by Donovan Schaefer
Gary Gutting: So the distinction that saves you from contradiction is this: Beliefs contain faith in the sense that, in the world, beliefs are where we find faith concretely expressed; but any given faith can be expressed by quite different beliefs in quite different historical contexts. In this sense, the faith is not contained by the beliefs. That makes sense.
Presumably, then, deconstructive theology is the effort to isolate this “common core” of faith that’s found in different historical periods — or maybe even the differing beliefs of different contemporary churches.
John Caputo: No!
Philosopher of religion John Caputo was recently interviewed for the New York Times’s “The Stone” blog, in a series dedicated to drawing out philosophical perspectives on atheism. The interview focused on Caputo’s interpretation of French philosopher Jacques Derrida, and especially Derrida’s approach to religion. (This post focuses on the implications of Caputo’s interview for post-atheism; for reflections on its significance for the study of religion, see these “Religion Snapshots” posts.)
Where the interviewer, Gary Gutting, prompted Caputo to recognize deconstruction as an atheist philosophy, Caputo countered that it could not be clearly located within the categories of theist, atheist, or agnostic. For Caputo, deconstruction, by virtue of being suspicious of categorical distinctions, refuses the easy overconfidence of the theist/atheist/agnostic divide. Caputo pointed out that Derrida’s own self-description always held atheism at a distance, whether in his line “I quite rightly pass for an atheist” in Circumfession to his assertion elsewhere that it would be “ridiculous” to term him an atheist. (This is similar to the position maintained by astrophysicist Neil deGrasse Tyson.) For Derrida, the term “atheism” represented too much confidence in our ability to rationally organize ourselves and our relationship with the world.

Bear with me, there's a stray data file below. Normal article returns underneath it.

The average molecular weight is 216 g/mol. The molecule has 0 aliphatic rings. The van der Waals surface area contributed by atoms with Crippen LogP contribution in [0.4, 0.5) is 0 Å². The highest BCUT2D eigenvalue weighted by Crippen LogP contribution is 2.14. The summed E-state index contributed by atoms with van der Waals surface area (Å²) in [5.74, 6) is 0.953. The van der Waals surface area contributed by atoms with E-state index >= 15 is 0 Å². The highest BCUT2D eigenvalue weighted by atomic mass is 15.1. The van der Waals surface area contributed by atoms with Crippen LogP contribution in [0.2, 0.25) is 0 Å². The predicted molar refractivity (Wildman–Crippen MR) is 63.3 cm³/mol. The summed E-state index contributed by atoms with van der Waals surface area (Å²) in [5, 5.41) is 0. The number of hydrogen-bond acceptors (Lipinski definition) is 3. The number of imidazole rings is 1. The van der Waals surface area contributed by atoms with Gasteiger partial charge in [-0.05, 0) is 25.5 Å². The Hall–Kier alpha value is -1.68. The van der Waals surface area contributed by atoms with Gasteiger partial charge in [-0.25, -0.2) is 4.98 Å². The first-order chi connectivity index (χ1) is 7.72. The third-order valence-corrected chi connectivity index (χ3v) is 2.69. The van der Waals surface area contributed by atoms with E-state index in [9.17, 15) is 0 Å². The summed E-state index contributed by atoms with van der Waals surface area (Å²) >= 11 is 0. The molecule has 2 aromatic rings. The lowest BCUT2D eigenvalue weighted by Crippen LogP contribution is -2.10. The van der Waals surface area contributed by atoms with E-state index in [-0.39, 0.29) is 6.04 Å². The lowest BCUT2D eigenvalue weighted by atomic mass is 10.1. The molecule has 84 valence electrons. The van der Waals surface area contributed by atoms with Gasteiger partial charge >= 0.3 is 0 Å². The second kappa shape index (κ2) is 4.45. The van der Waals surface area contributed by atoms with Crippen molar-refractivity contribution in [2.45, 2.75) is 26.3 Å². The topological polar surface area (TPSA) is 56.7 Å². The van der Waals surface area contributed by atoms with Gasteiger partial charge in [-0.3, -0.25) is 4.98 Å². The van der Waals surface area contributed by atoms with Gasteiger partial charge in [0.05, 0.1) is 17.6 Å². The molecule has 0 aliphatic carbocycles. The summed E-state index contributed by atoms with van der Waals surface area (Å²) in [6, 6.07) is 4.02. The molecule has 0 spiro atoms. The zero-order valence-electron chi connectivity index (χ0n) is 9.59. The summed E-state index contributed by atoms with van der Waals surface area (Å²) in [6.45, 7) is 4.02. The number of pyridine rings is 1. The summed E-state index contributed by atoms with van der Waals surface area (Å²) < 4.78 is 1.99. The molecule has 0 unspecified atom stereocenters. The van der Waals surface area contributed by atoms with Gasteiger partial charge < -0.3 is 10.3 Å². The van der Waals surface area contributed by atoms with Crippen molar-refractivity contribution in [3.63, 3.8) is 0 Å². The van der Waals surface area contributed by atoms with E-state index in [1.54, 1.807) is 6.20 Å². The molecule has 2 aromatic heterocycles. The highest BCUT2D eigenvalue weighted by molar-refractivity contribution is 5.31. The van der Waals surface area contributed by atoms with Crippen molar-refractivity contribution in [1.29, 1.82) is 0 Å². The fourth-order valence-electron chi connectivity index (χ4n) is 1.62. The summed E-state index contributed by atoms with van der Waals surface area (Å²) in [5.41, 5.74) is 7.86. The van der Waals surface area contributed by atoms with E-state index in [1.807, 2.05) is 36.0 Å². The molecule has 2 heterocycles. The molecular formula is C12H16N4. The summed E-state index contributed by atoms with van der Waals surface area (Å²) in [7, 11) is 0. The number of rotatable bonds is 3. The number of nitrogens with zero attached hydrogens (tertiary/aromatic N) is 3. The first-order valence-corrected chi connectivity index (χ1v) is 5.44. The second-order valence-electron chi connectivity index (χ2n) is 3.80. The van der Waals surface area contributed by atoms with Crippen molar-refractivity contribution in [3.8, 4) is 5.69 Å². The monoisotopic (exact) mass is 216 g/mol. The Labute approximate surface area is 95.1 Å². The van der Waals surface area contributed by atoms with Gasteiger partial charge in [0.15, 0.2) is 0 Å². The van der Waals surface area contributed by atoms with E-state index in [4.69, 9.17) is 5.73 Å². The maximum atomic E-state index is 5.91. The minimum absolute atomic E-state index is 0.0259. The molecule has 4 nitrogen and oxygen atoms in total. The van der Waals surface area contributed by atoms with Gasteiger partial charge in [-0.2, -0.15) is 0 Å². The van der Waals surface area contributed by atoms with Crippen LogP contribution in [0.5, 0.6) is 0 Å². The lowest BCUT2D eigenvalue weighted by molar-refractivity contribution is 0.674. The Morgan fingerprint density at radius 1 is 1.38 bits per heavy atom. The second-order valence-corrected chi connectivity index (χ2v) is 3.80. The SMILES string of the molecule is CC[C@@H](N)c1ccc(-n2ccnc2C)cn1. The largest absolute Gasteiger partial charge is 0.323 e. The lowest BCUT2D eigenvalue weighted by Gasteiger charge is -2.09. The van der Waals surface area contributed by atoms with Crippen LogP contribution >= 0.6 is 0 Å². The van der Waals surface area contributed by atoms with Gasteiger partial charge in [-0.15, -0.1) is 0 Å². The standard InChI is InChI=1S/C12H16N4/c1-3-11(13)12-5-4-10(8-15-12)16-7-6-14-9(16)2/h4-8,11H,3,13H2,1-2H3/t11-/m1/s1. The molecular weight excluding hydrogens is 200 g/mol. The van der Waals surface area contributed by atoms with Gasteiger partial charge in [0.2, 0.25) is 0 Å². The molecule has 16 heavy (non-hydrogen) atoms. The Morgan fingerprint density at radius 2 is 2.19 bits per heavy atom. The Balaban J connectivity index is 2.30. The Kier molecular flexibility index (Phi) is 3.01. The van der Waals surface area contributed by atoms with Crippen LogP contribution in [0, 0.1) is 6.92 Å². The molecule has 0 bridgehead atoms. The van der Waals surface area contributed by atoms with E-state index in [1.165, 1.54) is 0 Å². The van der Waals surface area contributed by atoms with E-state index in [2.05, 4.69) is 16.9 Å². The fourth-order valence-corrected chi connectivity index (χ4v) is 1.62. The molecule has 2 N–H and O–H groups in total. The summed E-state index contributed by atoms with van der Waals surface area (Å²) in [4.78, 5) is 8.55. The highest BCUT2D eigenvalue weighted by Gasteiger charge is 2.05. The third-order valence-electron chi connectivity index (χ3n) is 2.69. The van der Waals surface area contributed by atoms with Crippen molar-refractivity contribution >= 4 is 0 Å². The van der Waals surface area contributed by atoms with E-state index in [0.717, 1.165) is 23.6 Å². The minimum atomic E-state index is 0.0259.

I want to draw out three features of this conversation in their implications for charting post-atheism. First, there is a focus, in Caputo’s interview, on affects and passions, rather than on propositionally organized belief. This is why Caputo returns so often to the vocabulary of faith as passion. He suggests that we reframe religion as “an underlying form of life, not the beliefs inside our head but the desires inside our heart, an underlying faith, a desire beyond desire, a hope against hope, something which these inherited beliefs contain without being able to contain.” Post-atheism can build on this reframing of religion as passion by rethinking disbelief, too, along the same lines. But a more fully developed post-atheism will need a stronger, better-developed account of this. Are disbelief and belief the same passion in different masks, or are they also being driven by different passions?
Second, there is a suspicion toward the claim that belief is paramount in religion. Even where belief seems to be elevated, deconstruction, by veering away from language as the template for experience, suggests that there is “something deeper” to the inherited religious traditions than belief. Deconstruction looks at the confessing body, the body saying “I believe…” and maps out the forces overlapping with that moment of speech: the affects, the histories, and the frames of identity. As Michael Norton has suggested, ” it’s often more fruitful to take belief (especially in the form of creedal confession) as a special instance of practice.” (This goes along with New Materialist approaches that insist on taking cognition and language as material forces, rather than a disembodied, ethereal nonsubstance.) The vital corollary for post-atheism, influenced by deconstruction, is to ask: what contaminates the linguistic moment when a nonbeliever confesses? What other forces run behind and through assertions beginning, “I don’t believe…”?
Finally, the discrepancy between Caputo and Gutting’s starting-points on the nature of religion–is it best understood as belief, or something else?–plays into a larger debate between analytic (Anglo-American) and poststructural (postmodern or Continental) philosophy. Where analytic philosophy continues to operate under the assumptions that language can be developed into an extremely precise tool and that the primary output of philosophy is linguistic precision, deconstruction thematizes and hovers around the limitations of language. As it stands, the analytic perspective, that wants to flatten all religions to a checklist of propositional beliefs, is dominant in the American context. Post-atheism must advance, in part, by rolling back this superficial, common sense understanding of the substance of religion.